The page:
An emerging consensus among long-time PLA observers, including within the US intelligence community, is that the Chinese military has successfully achieved a far-reaching qualitative advancement in its warfighting capabilities since the beginning of this decade. The PLA is quickly becoming an increasingly credible threat against Taiwan and could even begin to pose a challenge to US military preponderance in East Asia in the next decade if the momentum is sustained.For any move on Taiwan, obviously the air and naval forces are going to be critical - ever since Operation Sea Lion, military planners have wanted air superiority before any attempted amphibious invasion. Like the British during "Their Finest Hour", the Taiwanese have always planned on winning any future war with the mainland "in the straits" - that is, they need to successfully defeat the PLAAF (Beijing's Air Force) and the PLAN (People's Liberation Army Navy, a damn weird name for a fleet if you ask me) to forestall any invasion.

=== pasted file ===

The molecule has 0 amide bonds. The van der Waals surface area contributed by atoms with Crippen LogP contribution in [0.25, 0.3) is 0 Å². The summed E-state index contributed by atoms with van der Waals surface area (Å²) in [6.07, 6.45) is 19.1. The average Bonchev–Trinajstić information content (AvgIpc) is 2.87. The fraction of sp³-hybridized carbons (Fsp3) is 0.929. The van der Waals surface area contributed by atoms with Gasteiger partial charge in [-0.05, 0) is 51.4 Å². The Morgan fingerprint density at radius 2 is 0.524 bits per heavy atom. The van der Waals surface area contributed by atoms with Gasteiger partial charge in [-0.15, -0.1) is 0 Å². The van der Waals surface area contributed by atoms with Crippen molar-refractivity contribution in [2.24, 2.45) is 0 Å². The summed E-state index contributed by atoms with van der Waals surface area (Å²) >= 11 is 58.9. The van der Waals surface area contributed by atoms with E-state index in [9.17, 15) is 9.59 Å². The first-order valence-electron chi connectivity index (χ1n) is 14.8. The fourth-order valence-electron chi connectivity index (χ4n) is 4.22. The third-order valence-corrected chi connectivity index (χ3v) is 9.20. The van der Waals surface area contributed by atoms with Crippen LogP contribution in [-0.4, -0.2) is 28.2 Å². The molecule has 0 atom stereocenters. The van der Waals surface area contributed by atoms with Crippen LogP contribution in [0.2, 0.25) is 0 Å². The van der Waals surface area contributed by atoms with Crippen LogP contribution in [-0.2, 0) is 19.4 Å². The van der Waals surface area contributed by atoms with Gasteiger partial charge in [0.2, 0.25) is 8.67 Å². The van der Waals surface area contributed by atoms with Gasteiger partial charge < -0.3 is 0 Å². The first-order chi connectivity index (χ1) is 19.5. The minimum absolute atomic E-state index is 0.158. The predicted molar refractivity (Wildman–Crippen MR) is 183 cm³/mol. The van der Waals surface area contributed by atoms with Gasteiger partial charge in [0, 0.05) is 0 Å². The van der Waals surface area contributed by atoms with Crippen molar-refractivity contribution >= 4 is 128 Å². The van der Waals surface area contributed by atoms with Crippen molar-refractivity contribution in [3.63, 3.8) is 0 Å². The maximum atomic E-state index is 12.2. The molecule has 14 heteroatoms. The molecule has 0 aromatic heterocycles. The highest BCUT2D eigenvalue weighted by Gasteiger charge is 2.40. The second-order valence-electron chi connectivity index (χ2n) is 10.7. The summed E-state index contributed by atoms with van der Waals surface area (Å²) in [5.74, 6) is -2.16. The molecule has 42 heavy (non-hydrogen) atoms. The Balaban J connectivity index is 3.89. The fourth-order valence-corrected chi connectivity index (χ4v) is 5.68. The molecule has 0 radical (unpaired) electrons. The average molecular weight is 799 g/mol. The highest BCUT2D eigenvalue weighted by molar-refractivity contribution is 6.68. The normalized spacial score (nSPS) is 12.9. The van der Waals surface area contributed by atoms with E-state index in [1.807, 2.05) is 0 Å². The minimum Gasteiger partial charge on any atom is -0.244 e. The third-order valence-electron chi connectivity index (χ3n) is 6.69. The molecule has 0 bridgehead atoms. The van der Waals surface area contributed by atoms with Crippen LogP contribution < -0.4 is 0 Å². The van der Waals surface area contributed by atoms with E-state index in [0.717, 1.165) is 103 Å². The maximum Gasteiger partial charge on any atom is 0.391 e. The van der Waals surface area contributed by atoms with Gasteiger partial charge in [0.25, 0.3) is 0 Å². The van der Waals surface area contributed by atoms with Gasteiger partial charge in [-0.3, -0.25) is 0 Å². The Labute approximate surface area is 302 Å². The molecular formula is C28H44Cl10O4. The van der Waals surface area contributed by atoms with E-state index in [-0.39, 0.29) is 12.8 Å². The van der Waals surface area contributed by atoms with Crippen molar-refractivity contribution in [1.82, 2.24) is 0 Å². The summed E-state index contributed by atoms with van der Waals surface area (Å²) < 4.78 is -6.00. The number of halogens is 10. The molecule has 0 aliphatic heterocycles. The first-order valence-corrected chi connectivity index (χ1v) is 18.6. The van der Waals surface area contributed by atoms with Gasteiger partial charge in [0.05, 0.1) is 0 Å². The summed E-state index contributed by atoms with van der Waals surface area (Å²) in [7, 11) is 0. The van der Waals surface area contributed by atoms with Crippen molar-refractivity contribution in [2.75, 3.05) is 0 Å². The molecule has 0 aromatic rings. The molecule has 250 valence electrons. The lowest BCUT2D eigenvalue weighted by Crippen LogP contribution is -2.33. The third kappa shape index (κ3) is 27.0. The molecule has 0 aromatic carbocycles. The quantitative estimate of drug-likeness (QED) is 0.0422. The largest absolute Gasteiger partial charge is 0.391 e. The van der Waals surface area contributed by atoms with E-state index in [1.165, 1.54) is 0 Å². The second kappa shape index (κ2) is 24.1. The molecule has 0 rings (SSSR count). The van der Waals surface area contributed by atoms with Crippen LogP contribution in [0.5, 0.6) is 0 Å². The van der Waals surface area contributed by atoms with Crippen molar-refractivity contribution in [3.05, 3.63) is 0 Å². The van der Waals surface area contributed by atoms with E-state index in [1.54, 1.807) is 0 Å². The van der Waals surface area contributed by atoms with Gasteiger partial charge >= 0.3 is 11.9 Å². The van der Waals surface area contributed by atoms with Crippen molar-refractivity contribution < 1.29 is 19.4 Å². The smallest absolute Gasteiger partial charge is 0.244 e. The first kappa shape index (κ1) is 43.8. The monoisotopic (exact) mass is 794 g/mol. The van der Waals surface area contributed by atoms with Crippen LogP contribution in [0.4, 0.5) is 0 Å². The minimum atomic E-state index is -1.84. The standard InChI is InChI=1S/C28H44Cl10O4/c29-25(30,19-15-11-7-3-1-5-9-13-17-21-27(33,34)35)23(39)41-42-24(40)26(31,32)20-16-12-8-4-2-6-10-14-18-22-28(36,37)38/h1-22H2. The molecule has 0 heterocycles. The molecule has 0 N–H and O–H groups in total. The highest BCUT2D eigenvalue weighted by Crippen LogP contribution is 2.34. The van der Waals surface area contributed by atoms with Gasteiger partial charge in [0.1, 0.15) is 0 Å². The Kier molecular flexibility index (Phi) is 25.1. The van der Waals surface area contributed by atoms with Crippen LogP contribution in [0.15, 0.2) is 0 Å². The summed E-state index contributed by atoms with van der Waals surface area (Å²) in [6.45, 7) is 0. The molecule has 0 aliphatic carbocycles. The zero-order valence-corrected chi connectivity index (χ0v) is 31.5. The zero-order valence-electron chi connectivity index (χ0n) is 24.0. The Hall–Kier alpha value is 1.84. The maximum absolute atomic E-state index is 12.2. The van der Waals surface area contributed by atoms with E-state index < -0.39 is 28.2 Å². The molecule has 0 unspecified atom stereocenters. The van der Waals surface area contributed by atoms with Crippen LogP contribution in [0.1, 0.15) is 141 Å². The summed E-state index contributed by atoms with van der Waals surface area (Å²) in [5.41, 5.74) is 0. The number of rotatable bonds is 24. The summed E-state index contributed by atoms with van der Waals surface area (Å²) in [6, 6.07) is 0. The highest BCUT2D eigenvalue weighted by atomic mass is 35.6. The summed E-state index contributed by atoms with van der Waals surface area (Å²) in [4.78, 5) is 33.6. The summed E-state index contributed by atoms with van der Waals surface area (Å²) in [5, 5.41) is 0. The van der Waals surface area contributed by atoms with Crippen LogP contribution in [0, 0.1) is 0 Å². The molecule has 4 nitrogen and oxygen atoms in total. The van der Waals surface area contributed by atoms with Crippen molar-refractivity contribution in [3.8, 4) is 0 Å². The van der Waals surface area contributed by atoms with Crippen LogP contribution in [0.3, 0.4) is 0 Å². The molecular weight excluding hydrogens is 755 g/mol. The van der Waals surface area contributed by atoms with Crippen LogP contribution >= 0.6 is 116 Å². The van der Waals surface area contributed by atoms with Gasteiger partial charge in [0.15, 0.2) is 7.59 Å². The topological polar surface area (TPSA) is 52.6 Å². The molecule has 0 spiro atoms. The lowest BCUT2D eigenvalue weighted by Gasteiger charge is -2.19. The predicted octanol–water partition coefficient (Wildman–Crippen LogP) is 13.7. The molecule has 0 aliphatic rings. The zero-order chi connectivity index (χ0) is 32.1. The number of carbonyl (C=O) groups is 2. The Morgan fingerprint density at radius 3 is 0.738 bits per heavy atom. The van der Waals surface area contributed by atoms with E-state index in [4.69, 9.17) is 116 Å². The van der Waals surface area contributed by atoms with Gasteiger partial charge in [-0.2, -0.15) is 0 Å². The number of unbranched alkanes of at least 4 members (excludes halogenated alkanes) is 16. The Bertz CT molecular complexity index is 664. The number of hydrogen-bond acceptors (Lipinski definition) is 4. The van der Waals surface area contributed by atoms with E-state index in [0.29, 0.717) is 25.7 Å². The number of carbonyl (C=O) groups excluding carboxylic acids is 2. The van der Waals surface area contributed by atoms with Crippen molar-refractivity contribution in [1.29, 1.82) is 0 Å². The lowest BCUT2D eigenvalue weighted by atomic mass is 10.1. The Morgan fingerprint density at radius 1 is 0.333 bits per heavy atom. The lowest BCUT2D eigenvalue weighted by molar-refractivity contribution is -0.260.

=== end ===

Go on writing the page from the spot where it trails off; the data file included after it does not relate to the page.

The PLAAF now has around 300 advanced Russian and Chinese combat aircraft, which are armed with sophisticated munitions. Air force chiefs, however, also face the pressing challenge of coping with the spreading obsolescence that affects the rest of its inventory of more than 3,000 combat aircraft.
Meanwhile, according to the above article 90% of the PLAAF's inventory is obsolete. That nasty 10%, however, is pretty damn good. It's worth asking whether China is yet ready to risk their best 10% in a war with the US, Japan, and Taiwan. Losing the best of their Air Force would essentially leave the Mainland with nothing but 1970s-era Soviet Migs. Replacing the other 2,700 combat aircraft is going to take a long time - at a guess, I'd bet on a decade at least. If Beijing is rational (and there's little reason to believe they aren't) they'll wait to start something until they can afford to lose. Who knows what else will happen in the meantime?